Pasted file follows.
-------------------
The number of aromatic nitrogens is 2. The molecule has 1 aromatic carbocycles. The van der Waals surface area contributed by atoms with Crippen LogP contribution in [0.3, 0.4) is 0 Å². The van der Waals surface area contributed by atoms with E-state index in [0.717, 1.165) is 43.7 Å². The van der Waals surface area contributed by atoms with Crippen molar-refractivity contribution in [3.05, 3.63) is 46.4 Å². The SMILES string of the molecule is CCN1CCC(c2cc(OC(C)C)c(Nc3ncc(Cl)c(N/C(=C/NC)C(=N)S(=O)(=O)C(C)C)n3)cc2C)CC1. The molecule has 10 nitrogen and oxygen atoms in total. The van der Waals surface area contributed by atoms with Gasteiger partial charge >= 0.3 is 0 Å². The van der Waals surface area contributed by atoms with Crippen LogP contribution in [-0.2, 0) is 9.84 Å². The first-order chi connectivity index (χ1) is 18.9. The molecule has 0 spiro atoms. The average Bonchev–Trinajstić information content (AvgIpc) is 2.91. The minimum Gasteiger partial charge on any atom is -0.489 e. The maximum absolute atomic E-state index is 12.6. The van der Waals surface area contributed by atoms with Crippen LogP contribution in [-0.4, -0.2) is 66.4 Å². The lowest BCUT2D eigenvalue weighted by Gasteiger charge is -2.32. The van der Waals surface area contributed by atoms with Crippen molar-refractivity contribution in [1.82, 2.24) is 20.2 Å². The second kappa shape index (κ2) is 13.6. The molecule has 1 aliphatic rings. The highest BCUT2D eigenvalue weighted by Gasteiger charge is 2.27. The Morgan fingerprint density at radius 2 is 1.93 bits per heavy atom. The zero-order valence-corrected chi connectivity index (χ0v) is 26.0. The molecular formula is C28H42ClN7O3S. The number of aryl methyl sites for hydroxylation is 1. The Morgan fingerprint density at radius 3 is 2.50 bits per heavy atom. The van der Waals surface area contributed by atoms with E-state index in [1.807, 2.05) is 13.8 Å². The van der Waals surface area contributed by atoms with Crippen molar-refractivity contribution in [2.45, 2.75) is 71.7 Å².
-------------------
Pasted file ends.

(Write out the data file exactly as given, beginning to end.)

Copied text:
The number of aromatic nitrogens is 2. The molecule has 1 aromatic carbocycles. The van der Waals surface area contributed by atoms with Crippen LogP contribution in [0.3, 0.4) is 0 Å². The van der Waals surface area contributed by atoms with E-state index in [0.717, 1.165) is 43.7 Å². The van der Waals surface area contributed by atoms with Crippen molar-refractivity contribution in [3.05, 3.63) is 46.4 Å². The SMILES string of the molecule is CCN1CCC(c2cc(OC(C)C)c(Nc3ncc(Cl)c(N/C(=C/NC)C(=N)S(=O)(=O)C(C)C)n3)cc2C)CC1. The molecule has 10 nitrogen and oxygen atoms in total. The van der Waals surface area contributed by atoms with Gasteiger partial charge >= 0.3 is 0 Å². The van der Waals surface area contributed by atoms with Crippen LogP contribution in [-0.2, 0) is 9.84 Å². The first-order chi connectivity index (χ1) is 18.9. The molecule has 0 spiro atoms. The average Bonchev–Trinajstić information content (AvgIpc) is 2.91. The minimum Gasteiger partial charge on any atom is -0.489 e. The maximum absolute atomic E-state index is 12.6. The van der Waals surface area contributed by atoms with Crippen LogP contribution in [-0.4, -0.2) is 66.4 Å². The lowest BCUT2D eigenvalue weighted by Gasteiger charge is -2.32. The van der Waals surface area contributed by atoms with Crippen molar-refractivity contribution in [1.82, 2.24) is 20.2 Å². The second kappa shape index (κ2) is 13.6. The molecule has 1 aliphatic rings. The highest BCUT2D eigenvalue weighted by Gasteiger charge is 2.27. The Morgan fingerprint density at radius 2 is 1.93 bits per heavy atom. The zero-order valence-corrected chi connectivity index (χ0v) is 26.0. The molecular formula is C28H42ClN7O3S. The number of aryl methyl sites for hydroxylation is 1. The Morgan fingerprint density at radius 3 is 2.50 bits per heavy atom. The van der Waals surface area contributed by atoms with E-state index in [1.807, 2.05) is 13.8 Å². The van der Waals surface area contributed by atoms with Crippen molar-refractivity contribution in [2.45, 2.75) is 71.7 Å².